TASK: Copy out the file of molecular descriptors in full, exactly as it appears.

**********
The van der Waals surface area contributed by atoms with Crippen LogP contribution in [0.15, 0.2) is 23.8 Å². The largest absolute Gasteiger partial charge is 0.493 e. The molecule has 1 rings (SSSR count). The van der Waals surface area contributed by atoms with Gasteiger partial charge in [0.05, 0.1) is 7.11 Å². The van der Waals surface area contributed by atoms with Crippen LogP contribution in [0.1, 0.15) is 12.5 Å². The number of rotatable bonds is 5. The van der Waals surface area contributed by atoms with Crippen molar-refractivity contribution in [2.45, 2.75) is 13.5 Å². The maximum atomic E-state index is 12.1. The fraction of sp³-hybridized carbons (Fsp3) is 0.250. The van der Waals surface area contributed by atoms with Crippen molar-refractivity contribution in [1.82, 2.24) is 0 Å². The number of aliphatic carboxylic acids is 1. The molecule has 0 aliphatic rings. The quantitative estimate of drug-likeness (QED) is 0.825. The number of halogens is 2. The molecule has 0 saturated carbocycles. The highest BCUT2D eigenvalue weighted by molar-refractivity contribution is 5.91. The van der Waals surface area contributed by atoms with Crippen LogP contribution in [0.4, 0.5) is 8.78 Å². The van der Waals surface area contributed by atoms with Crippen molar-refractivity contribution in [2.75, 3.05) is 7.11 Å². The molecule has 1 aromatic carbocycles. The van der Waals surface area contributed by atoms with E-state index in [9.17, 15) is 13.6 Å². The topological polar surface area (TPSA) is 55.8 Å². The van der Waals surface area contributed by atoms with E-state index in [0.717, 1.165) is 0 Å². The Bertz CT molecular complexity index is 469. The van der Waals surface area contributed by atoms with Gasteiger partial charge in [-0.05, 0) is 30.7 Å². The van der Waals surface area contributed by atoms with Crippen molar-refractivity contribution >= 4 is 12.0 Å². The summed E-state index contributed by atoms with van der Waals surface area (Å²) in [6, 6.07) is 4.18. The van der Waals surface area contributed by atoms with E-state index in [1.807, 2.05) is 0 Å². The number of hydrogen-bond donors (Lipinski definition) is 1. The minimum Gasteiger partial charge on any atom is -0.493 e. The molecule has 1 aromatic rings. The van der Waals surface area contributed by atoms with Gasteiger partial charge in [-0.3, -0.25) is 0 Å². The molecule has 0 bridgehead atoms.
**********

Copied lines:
The van der Waals surface area contributed by atoms with Crippen LogP contribution in [0.15, 0.2) is 23.8 Å². The largest absolute Gasteiger partial charge is 0.493 e. The molecule has 1 rings (SSSR count). The van der Waals surface area contributed by atoms with Gasteiger partial charge in [0.05, 0.1) is 7.11 Å². The van der Waals surface area contributed by atoms with Crippen LogP contribution in [0.1, 0.15) is 12.5 Å². The number of rotatable bonds is 5. The van der Waals surface area contributed by atoms with Crippen molar-refractivity contribution in [2.45, 2.75) is 13.5 Å². The maximum atomic E-state index is 12.1. The fraction of sp³-hybridized carbons (Fsp3) is 0.250. The van der Waals surface area contributed by atoms with Crippen molar-refractivity contribution in [1.82, 2.24) is 0 Å². The number of aliphatic carboxylic acids is 1. The molecule has 0 aliphatic rings. The quantitative estimate of drug-likeness (QED) is 0.825. The number of halogens is 2. The molecule has 0 saturated carbocycles. The highest BCUT2D eigenvalue weighted by molar-refractivity contribution is 5.91. The van der Waals surface area contributed by atoms with Crippen LogP contribution in [0.4, 0.5) is 8.78 Å². The van der Waals surface area contributed by atoms with Crippen molar-refractivity contribution in [2.75, 3.05) is 7.11 Å². The molecule has 1 aromatic carbocycles. The van der Waals surface area contributed by atoms with E-state index in [9.17, 15) is 13.6 Å². The topological polar surface area (TPSA) is 55.8 Å². The van der Waals surface area contributed by atoms with E-state index in [0.717, 1.165) is 0 Å². The Bertz CT molecular complexity index is 469. The van der Waals surface area contributed by atoms with Gasteiger partial charge in [-0.05, 0) is 30.7 Å². The van der Waals surface area contributed by atoms with Crippen molar-refractivity contribution >= 4 is 12.0 Å². The summed E-state index contributed by atoms with van der Waals surface area (Å²) in [6, 6.07) is 4.18. The van der Waals surface area contributed by atoms with E-state index in [1.807, 2.05) is 0 Å². The number of hydrogen-bond donors (Lipinski definition) is 1. The minimum Gasteiger partial charge on any atom is -0.493 e. The molecule has 1 aromatic rings. The van der Waals surface area contributed by atoms with Gasteiger partial charge in [-0.3, -0.25) is 0 Å². The molecule has 0 bridgehead atoms.